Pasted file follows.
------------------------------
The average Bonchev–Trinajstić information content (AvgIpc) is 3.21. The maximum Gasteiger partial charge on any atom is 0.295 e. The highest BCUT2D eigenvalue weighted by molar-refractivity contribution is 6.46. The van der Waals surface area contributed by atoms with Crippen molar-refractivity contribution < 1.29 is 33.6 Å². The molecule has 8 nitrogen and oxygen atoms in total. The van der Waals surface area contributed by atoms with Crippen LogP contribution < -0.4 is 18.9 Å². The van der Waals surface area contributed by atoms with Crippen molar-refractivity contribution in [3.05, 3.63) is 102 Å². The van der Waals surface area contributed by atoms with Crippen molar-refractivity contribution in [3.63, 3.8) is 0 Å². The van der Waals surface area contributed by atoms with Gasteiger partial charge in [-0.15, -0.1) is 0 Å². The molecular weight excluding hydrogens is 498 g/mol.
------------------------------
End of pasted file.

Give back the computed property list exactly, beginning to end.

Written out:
The average Bonchev–Trinajstić information content (AvgIpc) is 3.21. The maximum Gasteiger partial charge on any atom is 0.295 e. The highest BCUT2D eigenvalue weighted by molar-refractivity contribution is 6.46. The van der Waals surface area contributed by atoms with Crippen molar-refractivity contribution < 1.29 is 33.6 Å². The molecule has 8 nitrogen and oxygen atoms in total. The van der Waals surface area contributed by atoms with Crippen LogP contribution < -0.4 is 18.9 Å². The van der Waals surface area contributed by atoms with Crippen molar-refractivity contribution in [3.05, 3.63) is 102 Å². The van der Waals surface area contributed by atoms with Crippen molar-refractivity contribution in [3.63, 3.8) is 0 Å². The van der Waals surface area contributed by atoms with Gasteiger partial charge in [-0.15, -0.1) is 0 Å². The molecular weight excluding hydrogens is 498 g/mol.